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DHS Proposes To Expand E-Verify Monitoring and Compliance Efforts


U.S. Citizenship and Immigration Services’ Verification Division has created a Monitoring and Compliance (M&C) Branch, which will seek to “identify potential cases of misuse, abuse, discrimination, breach of privacy, or fraudulent use of SAVE [Systematic Alien Verification for Entitlements] and E-Verify.”

The M&C Branch is developing detailed procedures for both monitoring verification transactions and performing compliance activities on defined non-compliant behaviors. For example, DHS notes, with respect to the misuse of Social Security numbers, M&C will identify when a single social security number is used multiple times for employment authorization verifications through E-Verify. DHS acknowledges that it would not be uncommon for a single individual to be verified several times through E-Verify because one person may hold multiple jobs or change jobs frequently, but it would be unusual for a single individual to hold 30 or 40 jobs simultaneously. M&C has developed procedures for identifying when a certain threshold number of verifications of a single SSN would be likely to indicate misuse. If this threshold is met, M&C may contact or visit an employer to research the issue and determine if there is a system problem the Verification Division needs to correct; a user misunderstanding that requires additional training for the employer; or potentially fraudulent activity that may need to be reported to a law enforcement agency. Information also may be shared with other government agencies.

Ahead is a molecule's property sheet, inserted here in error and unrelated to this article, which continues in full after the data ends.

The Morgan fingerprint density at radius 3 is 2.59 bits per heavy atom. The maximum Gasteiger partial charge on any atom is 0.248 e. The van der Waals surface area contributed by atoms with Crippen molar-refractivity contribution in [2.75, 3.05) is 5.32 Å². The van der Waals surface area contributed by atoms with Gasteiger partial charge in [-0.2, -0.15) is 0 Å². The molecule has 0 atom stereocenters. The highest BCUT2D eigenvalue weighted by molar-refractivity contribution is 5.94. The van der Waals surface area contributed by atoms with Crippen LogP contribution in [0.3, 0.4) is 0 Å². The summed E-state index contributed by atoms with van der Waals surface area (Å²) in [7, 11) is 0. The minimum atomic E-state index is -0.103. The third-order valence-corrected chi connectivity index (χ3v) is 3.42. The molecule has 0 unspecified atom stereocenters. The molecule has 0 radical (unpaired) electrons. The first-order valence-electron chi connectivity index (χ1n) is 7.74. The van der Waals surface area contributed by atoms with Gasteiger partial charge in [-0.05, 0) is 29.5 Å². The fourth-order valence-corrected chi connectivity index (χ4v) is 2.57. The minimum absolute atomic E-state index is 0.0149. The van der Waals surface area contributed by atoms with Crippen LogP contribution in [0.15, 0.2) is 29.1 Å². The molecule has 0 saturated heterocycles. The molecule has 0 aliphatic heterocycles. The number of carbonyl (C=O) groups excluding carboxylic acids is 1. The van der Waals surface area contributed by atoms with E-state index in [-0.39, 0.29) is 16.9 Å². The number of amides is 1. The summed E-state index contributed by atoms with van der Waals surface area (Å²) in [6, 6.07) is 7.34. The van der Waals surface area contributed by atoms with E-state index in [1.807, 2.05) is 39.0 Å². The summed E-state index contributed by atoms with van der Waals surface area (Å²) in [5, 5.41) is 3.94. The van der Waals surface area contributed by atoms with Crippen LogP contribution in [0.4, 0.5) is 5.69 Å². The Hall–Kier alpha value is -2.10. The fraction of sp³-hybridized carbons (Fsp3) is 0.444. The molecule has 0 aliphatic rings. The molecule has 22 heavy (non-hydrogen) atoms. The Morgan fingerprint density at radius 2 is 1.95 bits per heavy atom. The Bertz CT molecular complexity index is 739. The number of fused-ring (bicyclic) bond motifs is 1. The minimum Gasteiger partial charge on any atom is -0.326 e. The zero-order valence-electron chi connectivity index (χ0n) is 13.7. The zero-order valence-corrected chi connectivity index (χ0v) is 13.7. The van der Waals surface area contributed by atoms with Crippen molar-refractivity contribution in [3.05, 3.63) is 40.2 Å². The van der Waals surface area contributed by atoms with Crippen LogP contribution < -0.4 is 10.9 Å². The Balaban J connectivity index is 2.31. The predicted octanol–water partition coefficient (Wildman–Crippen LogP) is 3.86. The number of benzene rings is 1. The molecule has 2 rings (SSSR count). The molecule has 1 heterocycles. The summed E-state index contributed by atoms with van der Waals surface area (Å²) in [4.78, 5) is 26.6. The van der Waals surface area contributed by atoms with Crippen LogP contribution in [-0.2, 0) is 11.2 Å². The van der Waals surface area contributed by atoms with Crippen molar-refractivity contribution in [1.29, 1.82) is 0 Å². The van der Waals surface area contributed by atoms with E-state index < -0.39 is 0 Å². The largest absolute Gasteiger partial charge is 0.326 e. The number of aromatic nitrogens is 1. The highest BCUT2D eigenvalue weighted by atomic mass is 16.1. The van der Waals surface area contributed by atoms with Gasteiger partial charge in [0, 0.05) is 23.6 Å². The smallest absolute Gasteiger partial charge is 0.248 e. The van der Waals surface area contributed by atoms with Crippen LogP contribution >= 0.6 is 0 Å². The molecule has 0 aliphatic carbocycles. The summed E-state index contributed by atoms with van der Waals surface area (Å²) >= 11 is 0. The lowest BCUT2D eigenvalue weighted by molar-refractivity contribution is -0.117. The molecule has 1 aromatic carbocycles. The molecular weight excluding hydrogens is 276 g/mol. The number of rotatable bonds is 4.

The management of compliance activities and storage of the supporting information will be handled by the Compliance Tracking and Management System (CTMS). Activities that will be monitored may include:

  • Termination of an employee because he receives a tentative nonconfirmation (TNC);
  • Failure of an employer to notify DHS, as required by law, when an employee who receives a final nonconfirmation (FNC) is not terminated;
  • Verification of existing employees (as opposed to new hires);
  • Verification of job applicants, rather than new employees (pre-screening);
  • Selectively using E-Verify or SAVE for verifications based on foreign appearance, race/ethnicity, or citizenship status;
  • Failure to post the notice informing employees of participation in E-Verify;
  • Failure to use E-Verify, consistently or at all, once registered;
  • Failure of a SAVE agency to initiate additional verification when necessary;
  • Unauthorized searching and use of information by a SAVE agency user; and
  • Fraudulent use of visas, permits, and other DHS documents by SAVE users.

DHS also notes that employers are required to post notification of their participation in E-Verify conspicuously for their employees. This notification provides the employees with information concerning their rights and responsibilities regarding E-Verify, including contact information. M&C compliance activities on this front most likely would occur based on a complaint or hotline report, or during a compliance visit researching other potential noncompliance. M&C might also identify potential noncompliance from media reports or tips from law enforcement agencies.

The related proposed rule (PDF).

The Privacy Act notice (PDF)

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Ivener & Fullmer LLP, a nationally recognized law firm, has successfully assisted hundreds of clients in immigration matters.

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